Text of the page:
The 2013 Oscar Lineup: A Final Take

Here we are. The Academy Awards are a reality. And only an hour away! Check out these last minute guesses and hopes before the night’s show!

Best Picture

1. Argo
2. Lincoln
3.  Silver Linings Playbook
4. Life of Pi
5. Amour
6. Beasts of the Southern Wild
7. Zero Dark Thirty
8. Les Misérables
9. Django Unchained

Who Will Win: Argo. Rarely does a movie sweep every single major award, both Best Picture and Director, including the SAG, DGA, WGA, BAFTA, and Golden Globes. Nothing can stop it. Even if Ben Affleck missed out on a Director nod, which hasn’t happened since since 1989’s Driving Miss Daisy.

Who Should WinArgo is great, as are many other films this year, but Silver Linings managed to mold together so many genres, yet tie them together to make a heartwarming comedy that was beautifully made.

Best Director
1. Ang Lee – Life of Pi
2. Stephen Spielberg – Lincoln
3. David O. Russell – Silver Linings Playbook
3. Michael Haneke – Amour
5. Benh Zietlin – Beasts of the Southern Wild

Who Will Win: This is one category that is probably the biggest toss-up considering how the two main sweepers of this season, Affleck and Bigelow, aren’t even nominated. Spielberg could be the favorite, but just like his last win, Lee could take the win.

Who Should Win: David O. Russell. Not since Warren Beatty’s Reds has a film gotten a nomination in every single major category and thanks to O. Russell, it managed to happen with Silver Linings Playbook.

Best Actor

1. Daniel Day-Lewis – Lincoln
2. Bradley Cooper – Silver Linings Playbook
3. Joaquin Phoenix – The Master
4. Hugh Jackman – Les Misérables
5. Denzel Washington – Flight

Who Will and Should Win: Daniel Day-Lewis isn’t only destined to win for his method-acted portrayal as Abe Lincoln, he rightfully deserves it.

Best Actress
1. Jennifer Lawrence – Silver Linings Playbook
2. Jessica Chastain – Zero Dark Thirty
3. Emmanuelle Riva – Amour
4. Naomi Watts – The Impossible
5. Quvenzhané Wallis – Beasts of the Southern Wild

Who Will and Should Win: 2012 was the year of Jennifer Lawrence, and not until her win at the SAGs did her Oscar win seem more believable than ever. Chastain, too, deserves it, especially even for that last shot of her in Zero Dark Thirty, while Riva, whose birthday is today, could also win, but Lawrence has gained so much momentum, she should best it.

Best Supporting Actor
1. Tommy Lee Jones – Lincoln
2. Philip Seymore Hoffman – The Master
3. Christoph Waltz – Django Unchained
4. Robert De Niro – Silver Linings Playbook
5. Alan Arkin – Argo

Who Will Win: In another toss-up category, still to today, I’ll give it to Tommy Lee Jones, the SAG winner.

Who Should Win: Christoph Waltz, the winner of the Golden Globe, and also a huge fan favorite, shined in his role from Django Unchained.

Best Supporting Actress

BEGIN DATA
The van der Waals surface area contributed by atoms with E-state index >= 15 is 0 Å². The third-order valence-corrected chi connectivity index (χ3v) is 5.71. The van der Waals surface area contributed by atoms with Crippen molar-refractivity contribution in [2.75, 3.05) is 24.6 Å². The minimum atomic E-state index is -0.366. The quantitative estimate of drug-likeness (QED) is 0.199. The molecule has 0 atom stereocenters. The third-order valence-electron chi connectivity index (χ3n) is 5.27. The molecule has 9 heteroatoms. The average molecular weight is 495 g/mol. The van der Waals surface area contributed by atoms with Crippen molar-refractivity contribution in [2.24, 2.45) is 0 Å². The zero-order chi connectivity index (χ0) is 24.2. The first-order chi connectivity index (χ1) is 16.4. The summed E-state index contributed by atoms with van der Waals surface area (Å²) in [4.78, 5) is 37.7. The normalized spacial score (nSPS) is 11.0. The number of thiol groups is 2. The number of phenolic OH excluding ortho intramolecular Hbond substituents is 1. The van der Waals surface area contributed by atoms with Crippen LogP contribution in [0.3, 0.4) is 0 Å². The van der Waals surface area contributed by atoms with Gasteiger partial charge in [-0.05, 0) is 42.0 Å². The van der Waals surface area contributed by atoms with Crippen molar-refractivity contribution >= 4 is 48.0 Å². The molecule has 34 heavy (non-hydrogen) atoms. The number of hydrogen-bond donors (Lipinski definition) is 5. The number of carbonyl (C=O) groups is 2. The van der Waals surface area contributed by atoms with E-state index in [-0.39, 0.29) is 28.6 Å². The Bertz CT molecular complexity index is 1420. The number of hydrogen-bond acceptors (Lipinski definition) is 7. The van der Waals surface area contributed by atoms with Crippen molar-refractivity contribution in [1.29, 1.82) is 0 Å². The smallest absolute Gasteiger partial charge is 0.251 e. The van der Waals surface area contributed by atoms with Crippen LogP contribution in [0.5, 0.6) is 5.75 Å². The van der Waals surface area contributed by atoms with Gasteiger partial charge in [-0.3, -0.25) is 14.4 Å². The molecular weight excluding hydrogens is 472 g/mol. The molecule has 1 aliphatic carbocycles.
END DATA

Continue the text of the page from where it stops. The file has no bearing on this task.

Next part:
1. Anne Hathaway – Les Misérables
2. Sally Fields – Lincoln
3. Helen Hunt – The Sessions
4. Amy Adams – The Master
5. Jacki Weaver – Silver Linings Playbook

Who Will and Should Win: Anne Hathaway, although in Les Miz for only a short amount of time, is a deserving shoo-in for this category, even for only her “I Dreamed A Dream” performance.

Documentary FeatureSearching For Sugar Man.

Documentary Short: Inocente.

Foreign Film: Best Picture nom tonight, Amour.

Animated FeatureWreck-It Wralph.

CinematographyLife of Pi.

Makeup and HairstylingLes Miz.

Production DesignLincoln.

Original Screenplay: Quentin Tarantino for Django.

Adapted Screenplay: Chris Terrio for Argo, although Daviod O. Russel could win for Silver.

Animated Short FilmPaperman.

Live Action Short FilmHenry.

Visual Effects: Hands down, Life of Pi.

Costume DesignAnna Karenina.

Film EditingArgo.

Sound MixingSkyfall.

Sound EditingSkyfall.

Original ScoreLincoln.

Original Song: Adele and Paul Epworth, for “Skyfall.”

If Played by the Book, Could Silver Linings Take the Cake?

Despite Lincoln‘s astounding 12 nomination lead among the rest, is its Oscar sweep really as inevitable as it seems? Maybe not.

Silver Linings Playbook, the David O. Russell directed romantic dramedy, has enough love, support, and similar ritualistic qualities of past winners that make it a serious contender to over take the historical biopic.

In layman’s terms, Silver Linings is the feel-good movie of the year. It’s the film where most people that left the theater held that warm fuzzy feeling that emits when you witness something that touches you, but at the same time fills you with laughter, thanks to the script’s bluntness and the top notch acting performances. The movie simply makes you happy when exiting the theater doors, and in recent past, with films like Slumdog Millionaire, The Artist, and even The King’s Speech, Silver Linings has this certain “genre” has a fairly good reputation.